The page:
By deleting a single gene from a mouse’s genetic makeup, researchers have created a mighty mouse with a longer, healthier life. The change mimicked the effect of keeping the mice on a calorie-restricted diet. Severely restricting the diets of yeast, bacteria, mice and primates have granted these animals unnaturally long lives. For humans, however, maintaining a diet of near starvation would be difficult at best [Discovery News]. That’s why researchers are actively pursuing drugs that could produce the same anti-aging effect.
Study coauthor Dominic Withers says the effect was striking–but for reasons not yet understood, only the female mice benefited. The mice didn’t just live longer, they also had fewer age-related ailments. “These mice were resistant to type 2 diabetes … and they also appeared to have reduced incidence of the mouse-equivalent of osteoporosis — so they had stronger bones,” Withers said. Balance, strength and coordination all improved in the [female] mice, and they were more inquisitive, suggesting their brains were healthier [Reuters].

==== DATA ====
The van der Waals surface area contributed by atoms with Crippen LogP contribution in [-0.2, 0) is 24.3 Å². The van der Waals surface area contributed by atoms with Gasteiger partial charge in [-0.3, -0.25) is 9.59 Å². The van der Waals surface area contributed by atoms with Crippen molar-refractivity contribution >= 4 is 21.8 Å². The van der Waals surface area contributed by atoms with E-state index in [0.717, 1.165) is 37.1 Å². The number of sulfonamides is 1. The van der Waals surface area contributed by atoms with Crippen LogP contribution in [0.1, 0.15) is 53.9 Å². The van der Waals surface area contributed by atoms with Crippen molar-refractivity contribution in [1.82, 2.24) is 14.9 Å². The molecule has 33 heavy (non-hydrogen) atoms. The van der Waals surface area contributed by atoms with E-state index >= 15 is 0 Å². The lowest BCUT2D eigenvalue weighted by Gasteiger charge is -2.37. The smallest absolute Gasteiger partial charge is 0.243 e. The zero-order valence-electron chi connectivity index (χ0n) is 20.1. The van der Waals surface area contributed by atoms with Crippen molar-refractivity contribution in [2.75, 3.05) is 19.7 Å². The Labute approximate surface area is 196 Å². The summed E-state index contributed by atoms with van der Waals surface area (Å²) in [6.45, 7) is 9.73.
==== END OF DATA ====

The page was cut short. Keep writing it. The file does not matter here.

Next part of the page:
In the study, published in Science, the researchers bred mice that had one gene disabled, the gene that produces the protein S6 kinase 1 (S6K1), which is involved in regulating the body’s metabolism. Female mice lacking S6K1 lived an average of 950 days, over 160 days (or 20 percent) longer than the control group. For humans, that would be like adding 16 additional years of life [Discovery News].
It’s still not clear how the genetic change, or calorie restriction for that matter, extend lifespans. But even though the underlying mechanism isn’t understood, researchers are clearly zeroing in on an effective biochemical pathway. In July, a separate group of researchers found that a drug used to suppress the immune system extended the lifespans of middle-aged mice dramatically; that drug targeted a number of proteins including S6K1.
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